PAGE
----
Miss Phœbe, in her lilac-spray chintz dress, with her accurate little curls hanging over each ear, courtesied low to Father Abram, and shook her curls ceremoniously at Miss Chester. Then she and her assistant climbed the steep stairway to the organ loft.
In the gathering shadows below, Father Abram and Miss Chester lingered. They were silent; and it is likely that they were busy with their memories. Miss Chester sat, leaning her head on her hand, with her eyes fixed far away. Father Abram stood in the next pew, looking thoughtfully out of the door at the road and the ruined cottage.
Suddenly the scene was transformed for him back almost a score of years into the past. For, as Tommy pumped away, Miss Phœbe struck a low bass note on the organ and held it to test the volume of air that it contained. The church ceased to exist, so far as Father Abram was concerned. The deep, booming vibration that shook the little frame building was no note from an organ, but the humming of the mill machinery. He felt sure that the old overshot-wheel was turning; that he was back again, a dusty, merry miller in the old mountain mill. And now evening was come, and soon would come Aglaia with flying colours, toddling across the road to take him home to supper. Father Abram's eyes were fixed upon the broken door of the cottage.
O Henry, 'The Church with an Overshot Wheel'
Yeah, that was sneaky. I found a short story with a pump organ in it. I suspect the internet angels like O Henry as much as I do. But this is an organ story, anyway, never mind Miss Phoebe and her accurate curls. Why is it an organ story? Well, you'll see why when you read it. It's BIG. Big like the swelling noise of an organ. Emotionally engaging, like reverberating chords made by forced air through pipes. Enveloping, like the feeling you have sitting in a pew with the whole building pushing sound over you and through you. Yeah, like that.
Now, you may not like this story. It may be way too 'mushy' for you. The contrived use of coincidence and the phenomenon of recovered memory may seem overconvenient to a modern reader. I'm not exactly sure why, considering what happens on 'Homeland' or 'NCIS Wherever', but heck, to each generation its implausible plots. You may find the idea of a young woman being afraid to get married because she didn't have a pedigree unbelievably stupid, which it is, of course, but then, neither you nor I grew up in 19th-century Nashville, thank goodness, with segregation, hoop skirts, Confederate veterans bleating about 'honour', and not a decent bluegrass band in the downtown area. So okay, this story's an artefact. But think about it: the story's really about two people who've been apart for a very long time, and get back together, only to find out that while they were apart, each one acted exactly as the other one would have hoped…which is a pretty cool theme.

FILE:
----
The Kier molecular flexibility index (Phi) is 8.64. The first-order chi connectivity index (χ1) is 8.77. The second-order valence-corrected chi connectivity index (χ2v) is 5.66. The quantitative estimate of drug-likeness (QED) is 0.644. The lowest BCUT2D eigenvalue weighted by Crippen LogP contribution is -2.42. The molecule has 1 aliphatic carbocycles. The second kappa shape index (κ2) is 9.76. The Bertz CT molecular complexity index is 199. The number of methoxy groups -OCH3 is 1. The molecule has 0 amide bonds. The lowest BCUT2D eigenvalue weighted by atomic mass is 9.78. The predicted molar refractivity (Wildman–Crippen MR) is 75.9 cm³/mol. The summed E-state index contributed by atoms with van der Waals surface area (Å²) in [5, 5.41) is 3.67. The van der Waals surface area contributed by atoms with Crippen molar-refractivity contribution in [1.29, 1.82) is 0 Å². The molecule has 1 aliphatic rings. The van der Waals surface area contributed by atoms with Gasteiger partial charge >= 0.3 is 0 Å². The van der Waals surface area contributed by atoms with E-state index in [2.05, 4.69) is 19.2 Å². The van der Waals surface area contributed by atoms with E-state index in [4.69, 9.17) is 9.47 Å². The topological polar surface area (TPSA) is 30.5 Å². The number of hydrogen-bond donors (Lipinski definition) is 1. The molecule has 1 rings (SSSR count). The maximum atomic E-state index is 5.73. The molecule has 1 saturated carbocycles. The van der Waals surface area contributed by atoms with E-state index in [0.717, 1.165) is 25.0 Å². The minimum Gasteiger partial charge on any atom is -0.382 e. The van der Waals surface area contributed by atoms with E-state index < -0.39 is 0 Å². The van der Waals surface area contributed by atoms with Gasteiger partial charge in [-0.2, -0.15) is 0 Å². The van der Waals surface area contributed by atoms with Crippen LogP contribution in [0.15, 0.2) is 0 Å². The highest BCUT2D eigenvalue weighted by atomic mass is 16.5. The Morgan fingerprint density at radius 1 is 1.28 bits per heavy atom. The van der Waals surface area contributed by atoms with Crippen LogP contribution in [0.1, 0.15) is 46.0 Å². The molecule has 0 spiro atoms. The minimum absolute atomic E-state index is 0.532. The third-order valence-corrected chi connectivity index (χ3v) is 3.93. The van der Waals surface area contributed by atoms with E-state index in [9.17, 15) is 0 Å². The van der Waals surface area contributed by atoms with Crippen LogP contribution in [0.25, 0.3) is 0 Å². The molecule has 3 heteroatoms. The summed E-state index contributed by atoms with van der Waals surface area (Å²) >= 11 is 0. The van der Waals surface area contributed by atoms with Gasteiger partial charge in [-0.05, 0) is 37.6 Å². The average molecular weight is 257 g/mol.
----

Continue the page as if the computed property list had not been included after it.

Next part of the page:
I imagine you get the idea. Think Atonement, which is not 'so century-before-last' in spite of the subject matter. Do the 'big ideas' wash over you, whether you read the novel by Ian McEwan or watch the film? Can you think of similar stories? Aren't they like the better grade of organ playing: simpler chords, but bigger, often surprising sounds? A higher-amplitude wave of feeling than a small, tight, clever yarn?
Just like musical instruments, the melodies of our words require a variety of touches for different tales. Pianos are differently nuanced from organs. Take it from someone who's wrestled with pump organs just like Miss Phoebe's, and Wurlitzers, and worse… You can make all the different noises you like. Just match them to the effect you want to get.
How do you choose your tools to match the tale you want to tell? What instruments do you have in your music cupboard? Tell us about it.